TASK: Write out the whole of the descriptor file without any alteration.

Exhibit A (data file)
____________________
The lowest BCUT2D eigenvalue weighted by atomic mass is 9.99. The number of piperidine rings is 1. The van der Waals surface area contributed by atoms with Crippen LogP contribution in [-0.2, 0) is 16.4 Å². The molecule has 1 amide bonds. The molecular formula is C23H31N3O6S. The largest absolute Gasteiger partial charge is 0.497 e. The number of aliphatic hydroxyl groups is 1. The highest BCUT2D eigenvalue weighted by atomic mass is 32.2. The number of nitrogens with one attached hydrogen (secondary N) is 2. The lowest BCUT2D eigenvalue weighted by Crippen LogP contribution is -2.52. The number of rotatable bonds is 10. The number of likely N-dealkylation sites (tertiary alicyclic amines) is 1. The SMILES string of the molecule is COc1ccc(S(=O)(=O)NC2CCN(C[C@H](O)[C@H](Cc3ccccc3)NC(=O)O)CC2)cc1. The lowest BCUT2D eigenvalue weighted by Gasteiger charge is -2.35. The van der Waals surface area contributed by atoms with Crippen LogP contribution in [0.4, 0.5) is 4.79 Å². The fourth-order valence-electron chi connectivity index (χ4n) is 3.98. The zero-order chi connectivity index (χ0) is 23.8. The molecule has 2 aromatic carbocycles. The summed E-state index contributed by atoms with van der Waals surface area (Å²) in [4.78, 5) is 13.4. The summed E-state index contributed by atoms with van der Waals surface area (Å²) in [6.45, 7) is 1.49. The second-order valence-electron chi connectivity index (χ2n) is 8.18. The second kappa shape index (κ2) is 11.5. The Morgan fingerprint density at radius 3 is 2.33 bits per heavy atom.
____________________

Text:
The lowest BCUT2D eigenvalue weighted by atomic mass is 9.99. The number of piperidine rings is 1. The van der Waals surface area contributed by atoms with Crippen LogP contribution in [-0.2, 0) is 16.4 Å². The molecule has 1 amide bonds. The molecular formula is C23H31N3O6S. The largest absolute Gasteiger partial charge is 0.497 e. The number of aliphatic hydroxyl groups is 1. The highest BCUT2D eigenvalue weighted by atomic mass is 32.2. The number of nitrogens with one attached hydrogen (secondary N) is 2. The lowest BCUT2D eigenvalue weighted by Crippen LogP contribution is -2.52. The number of rotatable bonds is 10. The number of likely N-dealkylation sites (tertiary alicyclic amines) is 1. The SMILES string of the molecule is COc1ccc(S(=O)(=O)NC2CCN(C[C@H](O)[C@H](Cc3ccccc3)NC(=O)O)CC2)cc1. The lowest BCUT2D eigenvalue weighted by Gasteiger charge is -2.35. The van der Waals surface area contributed by atoms with Crippen LogP contribution in [0.4, 0.5) is 4.79 Å². The fourth-order valence-electron chi connectivity index (χ4n) is 3.98. The zero-order chi connectivity index (χ0) is 23.8. The molecule has 2 aromatic carbocycles. The summed E-state index contributed by atoms with van der Waals surface area (Å²) in [4.78, 5) is 13.4. The summed E-state index contributed by atoms with van der Waals surface area (Å²) in [6.45, 7) is 1.49. The second-order valence-electron chi connectivity index (χ2n) is 8.18. The second kappa shape index (κ2) is 11.5. The Morgan fingerprint density at radius 3 is 2.33 bits per heavy atom.